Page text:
Western dualistic thinking about the separation between nature and culture is a prominent cause of the climate crises. So is the unrealistic separation between technology/ecology and the human/non-human. By placing nature outside ourselves, it becomes an externality of which we have long thought we are master. And from which infinite resources can be extracted. This world view painfully is no longer sustainable in the 21st century. Sociologist and photographer Darko Lagunas and ecologist and artist Theun Karelse work within these topics and apply new perspectives to art and design strategies. What can we learn by developing new narratives from non-human starting points?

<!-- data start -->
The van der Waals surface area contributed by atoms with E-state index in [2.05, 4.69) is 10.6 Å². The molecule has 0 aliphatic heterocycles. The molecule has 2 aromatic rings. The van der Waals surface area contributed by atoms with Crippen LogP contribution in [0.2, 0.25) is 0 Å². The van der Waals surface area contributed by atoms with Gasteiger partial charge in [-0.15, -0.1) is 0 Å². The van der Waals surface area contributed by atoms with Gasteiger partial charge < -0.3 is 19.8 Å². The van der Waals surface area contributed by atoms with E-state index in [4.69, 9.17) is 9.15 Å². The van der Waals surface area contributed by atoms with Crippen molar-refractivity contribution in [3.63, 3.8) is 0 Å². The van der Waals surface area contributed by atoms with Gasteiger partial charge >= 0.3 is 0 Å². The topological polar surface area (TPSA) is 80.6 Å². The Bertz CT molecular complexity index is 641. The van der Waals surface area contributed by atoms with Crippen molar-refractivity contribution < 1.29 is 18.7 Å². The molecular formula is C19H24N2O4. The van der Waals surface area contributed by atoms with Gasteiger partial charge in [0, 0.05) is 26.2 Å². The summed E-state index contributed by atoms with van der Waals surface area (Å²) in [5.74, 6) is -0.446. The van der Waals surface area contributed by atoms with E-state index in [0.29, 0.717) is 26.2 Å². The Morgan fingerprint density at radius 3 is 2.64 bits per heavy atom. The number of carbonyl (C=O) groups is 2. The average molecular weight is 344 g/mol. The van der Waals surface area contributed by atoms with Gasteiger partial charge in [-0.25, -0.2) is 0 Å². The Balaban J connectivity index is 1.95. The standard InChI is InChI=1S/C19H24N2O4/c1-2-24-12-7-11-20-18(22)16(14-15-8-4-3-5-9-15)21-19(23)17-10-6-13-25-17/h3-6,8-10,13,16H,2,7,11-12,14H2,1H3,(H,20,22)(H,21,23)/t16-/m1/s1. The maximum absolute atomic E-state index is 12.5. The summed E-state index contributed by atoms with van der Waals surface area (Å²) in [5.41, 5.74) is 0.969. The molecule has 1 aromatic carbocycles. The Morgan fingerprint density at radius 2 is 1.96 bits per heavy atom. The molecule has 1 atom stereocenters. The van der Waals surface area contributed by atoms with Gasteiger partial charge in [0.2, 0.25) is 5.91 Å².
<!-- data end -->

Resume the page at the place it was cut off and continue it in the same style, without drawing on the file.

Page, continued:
Darko Lagunas (CL/NL) is a socio-environmental researcher and photographer with a Dutch-Chilean background. He holds a Masters in Urban Sociology (MSc) from the University of Amsterdam and his research methods focus on non-Western and interdisciplinary collaborations. In his work he explores the social dimensions of ecological projects and thought processes. He aims to impact at both the policy and ground level.
Theun Karelse (NL) studied Fine Arts at the Sandberg Institute in Amsterdam before joining FoAM, a transdisciplinary laboratory operating between art, science, nature and everyday life. His interests and experimental practice explore the interface between art, environment, technology and archaeology. Lately he has been creating research programmes that consist of fieldwork as a means of critical reflection. For this diverse teams are established to address specific topics in specific locations by in-situ prototyping, experimentation and direct perception.